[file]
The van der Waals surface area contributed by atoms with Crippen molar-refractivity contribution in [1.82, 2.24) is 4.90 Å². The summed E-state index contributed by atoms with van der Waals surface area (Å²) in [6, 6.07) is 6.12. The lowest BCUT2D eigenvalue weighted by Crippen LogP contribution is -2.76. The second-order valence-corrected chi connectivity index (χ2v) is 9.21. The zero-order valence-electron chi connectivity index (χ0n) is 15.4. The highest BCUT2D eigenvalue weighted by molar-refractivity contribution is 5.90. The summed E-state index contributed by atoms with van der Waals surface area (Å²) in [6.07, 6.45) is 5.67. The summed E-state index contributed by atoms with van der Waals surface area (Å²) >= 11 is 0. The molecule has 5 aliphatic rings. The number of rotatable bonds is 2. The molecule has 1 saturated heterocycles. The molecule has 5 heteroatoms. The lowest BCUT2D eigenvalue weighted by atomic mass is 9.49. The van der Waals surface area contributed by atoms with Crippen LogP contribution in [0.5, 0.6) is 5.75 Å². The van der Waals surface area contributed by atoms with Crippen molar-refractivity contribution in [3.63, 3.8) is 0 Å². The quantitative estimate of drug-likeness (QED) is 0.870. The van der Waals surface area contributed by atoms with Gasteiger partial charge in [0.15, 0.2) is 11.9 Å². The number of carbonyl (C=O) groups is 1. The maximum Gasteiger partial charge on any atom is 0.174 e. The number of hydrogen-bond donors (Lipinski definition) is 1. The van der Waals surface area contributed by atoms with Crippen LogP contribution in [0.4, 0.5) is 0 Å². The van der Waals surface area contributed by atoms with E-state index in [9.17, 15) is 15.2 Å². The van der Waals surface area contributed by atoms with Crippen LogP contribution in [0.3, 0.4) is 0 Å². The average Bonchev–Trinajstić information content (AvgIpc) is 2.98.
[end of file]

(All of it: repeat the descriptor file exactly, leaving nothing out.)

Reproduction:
The van der Waals surface area contributed by atoms with Crippen molar-refractivity contribution in [1.82, 2.24) is 4.90 Å². The summed E-state index contributed by atoms with van der Waals surface area (Å²) in [6, 6.07) is 6.12. The lowest BCUT2D eigenvalue weighted by Crippen LogP contribution is -2.76. The second-order valence-corrected chi connectivity index (χ2v) is 9.21. The zero-order valence-electron chi connectivity index (χ0n) is 15.4. The highest BCUT2D eigenvalue weighted by molar-refractivity contribution is 5.90. The summed E-state index contributed by atoms with van der Waals surface area (Å²) in [6.07, 6.45) is 5.67. The summed E-state index contributed by atoms with van der Waals surface area (Å²) >= 11 is 0. The molecule has 5 aliphatic rings. The number of rotatable bonds is 2. The molecule has 1 saturated heterocycles. The molecule has 5 heteroatoms. The lowest BCUT2D eigenvalue weighted by atomic mass is 9.49. The van der Waals surface area contributed by atoms with Crippen LogP contribution in [0.5, 0.6) is 5.75 Å². The van der Waals surface area contributed by atoms with Crippen molar-refractivity contribution in [3.63, 3.8) is 0 Å². The quantitative estimate of drug-likeness (QED) is 0.870. The van der Waals surface area contributed by atoms with Gasteiger partial charge in [0.15, 0.2) is 11.9 Å². The number of carbonyl (C=O) groups is 1. The maximum Gasteiger partial charge on any atom is 0.174 e. The number of hydrogen-bond donors (Lipinski definition) is 1. The van der Waals surface area contributed by atoms with Crippen LogP contribution in [0.4, 0.5) is 0 Å². The van der Waals surface area contributed by atoms with E-state index in [9.17, 15) is 15.2 Å². The van der Waals surface area contributed by atoms with Crippen LogP contribution in [0.3, 0.4) is 0 Å². The average Bonchev–Trinajstić information content (AvgIpc) is 2.98.